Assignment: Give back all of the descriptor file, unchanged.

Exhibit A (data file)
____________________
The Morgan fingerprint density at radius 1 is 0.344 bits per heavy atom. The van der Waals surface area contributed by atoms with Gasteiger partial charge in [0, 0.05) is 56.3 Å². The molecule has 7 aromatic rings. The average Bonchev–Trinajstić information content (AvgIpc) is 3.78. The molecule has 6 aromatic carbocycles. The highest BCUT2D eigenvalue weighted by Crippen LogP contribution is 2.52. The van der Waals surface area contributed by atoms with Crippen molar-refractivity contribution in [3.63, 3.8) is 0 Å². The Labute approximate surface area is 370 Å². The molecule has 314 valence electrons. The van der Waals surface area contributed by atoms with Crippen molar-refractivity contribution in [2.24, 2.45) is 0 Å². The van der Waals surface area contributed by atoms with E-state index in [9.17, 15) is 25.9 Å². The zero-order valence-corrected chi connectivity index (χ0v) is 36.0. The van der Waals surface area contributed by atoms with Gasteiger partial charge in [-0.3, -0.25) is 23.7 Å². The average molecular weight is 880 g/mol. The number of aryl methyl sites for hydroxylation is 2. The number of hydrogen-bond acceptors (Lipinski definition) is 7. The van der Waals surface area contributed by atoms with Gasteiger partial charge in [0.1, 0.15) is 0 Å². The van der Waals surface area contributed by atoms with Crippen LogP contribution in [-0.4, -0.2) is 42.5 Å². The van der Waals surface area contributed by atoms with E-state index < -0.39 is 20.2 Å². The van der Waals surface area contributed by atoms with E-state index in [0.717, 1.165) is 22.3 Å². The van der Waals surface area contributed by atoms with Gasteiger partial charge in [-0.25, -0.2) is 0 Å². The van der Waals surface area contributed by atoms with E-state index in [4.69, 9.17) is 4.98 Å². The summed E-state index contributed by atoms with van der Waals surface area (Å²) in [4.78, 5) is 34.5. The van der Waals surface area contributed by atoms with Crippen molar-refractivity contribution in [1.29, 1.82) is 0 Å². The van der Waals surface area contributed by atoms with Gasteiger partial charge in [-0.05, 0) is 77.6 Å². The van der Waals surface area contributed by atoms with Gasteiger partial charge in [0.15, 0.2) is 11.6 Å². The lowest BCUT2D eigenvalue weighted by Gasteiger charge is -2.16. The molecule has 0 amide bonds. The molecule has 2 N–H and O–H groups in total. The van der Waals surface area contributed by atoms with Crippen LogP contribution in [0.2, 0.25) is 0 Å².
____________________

The Morgan fingerprint density at radius 1 is 0.344 bits per heavy atom. The van der Waals surface area contributed by atoms with Gasteiger partial charge in [0, 0.05) is 56.3 Å². The molecule has 7 aromatic rings. The average Bonchev–Trinajstić information content (AvgIpc) is 3.78. The molecule has 6 aromatic carbocycles. The highest BCUT2D eigenvalue weighted by Crippen LogP contribution is 2.52. The van der Waals surface area contributed by atoms with Crippen molar-refractivity contribution in [3.63, 3.8) is 0 Å². The Labute approximate surface area is 370 Å². The molecule has 314 valence electrons. The van der Waals surface area contributed by atoms with Crippen molar-refractivity contribution in [2.24, 2.45) is 0 Å². The van der Waals surface area contributed by atoms with E-state index in [9.17, 15) is 25.9 Å². The zero-order valence-corrected chi connectivity index (χ0v) is 36.0. The van der Waals surface area contributed by atoms with Gasteiger partial charge in [-0.3, -0.25) is 23.7 Å². The average molecular weight is 880 g/mol. The number of aryl methyl sites for hydroxylation is 2. The number of hydrogen-bond acceptors (Lipinski definition) is 7. The van der Waals surface area contributed by atoms with Gasteiger partial charge in [0.1, 0.15) is 0 Å². The van der Waals surface area contributed by atoms with Crippen LogP contribution in [-0.4, -0.2) is 42.5 Å². The van der Waals surface area contributed by atoms with E-state index < -0.39 is 20.2 Å². The van der Waals surface area contributed by atoms with E-state index in [0.717, 1.165) is 22.3 Å². The van der Waals surface area contributed by atoms with Gasteiger partial charge in [-0.25, -0.2) is 0 Å². The van der Waals surface area contributed by atoms with E-state index in [4.69, 9.17) is 4.98 Å². The summed E-state index contributed by atoms with van der Waals surface area (Å²) in [4.78, 5) is 34.5. The van der Waals surface area contributed by atoms with Crippen molar-refractivity contribution in [1.29, 1.82) is 0 Å². The van der Waals surface area contributed by atoms with Gasteiger partial charge in [-0.05, 0) is 77.6 Å². The van der Waals surface area contributed by atoms with Gasteiger partial charge in [0.15, 0.2) is 11.6 Å². The lowest BCUT2D eigenvalue weighted by Gasteiger charge is -2.16. The molecule has 0 amide bonds. The molecule has 2 N–H and O–H groups in total. The van der Waals surface area contributed by atoms with Crippen LogP contribution in [0.2, 0.25) is 0 Å².